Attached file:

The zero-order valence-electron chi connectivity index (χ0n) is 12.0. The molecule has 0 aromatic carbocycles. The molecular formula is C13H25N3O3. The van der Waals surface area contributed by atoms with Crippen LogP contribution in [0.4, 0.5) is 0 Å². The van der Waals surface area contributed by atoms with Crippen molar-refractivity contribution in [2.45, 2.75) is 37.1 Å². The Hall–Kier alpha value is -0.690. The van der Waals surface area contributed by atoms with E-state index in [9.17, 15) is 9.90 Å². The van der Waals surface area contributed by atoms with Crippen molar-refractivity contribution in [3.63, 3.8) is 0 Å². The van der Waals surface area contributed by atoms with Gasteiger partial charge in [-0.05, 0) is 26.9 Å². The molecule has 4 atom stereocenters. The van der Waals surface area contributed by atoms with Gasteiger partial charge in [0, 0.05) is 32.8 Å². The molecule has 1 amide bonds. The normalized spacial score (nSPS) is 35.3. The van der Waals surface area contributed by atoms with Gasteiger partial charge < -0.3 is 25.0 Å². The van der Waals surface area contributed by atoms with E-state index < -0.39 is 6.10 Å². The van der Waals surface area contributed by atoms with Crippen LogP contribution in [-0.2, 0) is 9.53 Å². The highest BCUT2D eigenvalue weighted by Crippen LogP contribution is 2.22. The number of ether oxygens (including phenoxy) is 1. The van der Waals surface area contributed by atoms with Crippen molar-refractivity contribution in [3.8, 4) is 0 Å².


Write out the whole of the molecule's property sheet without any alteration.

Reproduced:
The zero-order valence-electron chi connectivity index (χ0n) is 12.0. The molecule has 0 aromatic carbocycles. The molecular formula is C13H25N3O3. The van der Waals surface area contributed by atoms with Crippen LogP contribution in [0.4, 0.5) is 0 Å². The van der Waals surface area contributed by atoms with Crippen molar-refractivity contribution in [2.45, 2.75) is 37.1 Å². The Hall–Kier alpha value is -0.690. The van der Waals surface area contributed by atoms with E-state index in [9.17, 15) is 9.90 Å². The van der Waals surface area contributed by atoms with Crippen molar-refractivity contribution in [3.63, 3.8) is 0 Å². The van der Waals surface area contributed by atoms with Gasteiger partial charge in [-0.05, 0) is 26.9 Å². The molecule has 4 atom stereocenters. The van der Waals surface area contributed by atoms with Gasteiger partial charge in [0, 0.05) is 32.8 Å². The molecule has 1 amide bonds. The normalized spacial score (nSPS) is 35.3. The van der Waals surface area contributed by atoms with Gasteiger partial charge < -0.3 is 25.0 Å². The van der Waals surface area contributed by atoms with E-state index < -0.39 is 6.10 Å². The van der Waals surface area contributed by atoms with Crippen LogP contribution in [-0.2, 0) is 9.53 Å². The highest BCUT2D eigenvalue weighted by Crippen LogP contribution is 2.22. The number of ether oxygens (including phenoxy) is 1. The van der Waals surface area contributed by atoms with Crippen molar-refractivity contribution in [3.8, 4) is 0 Å².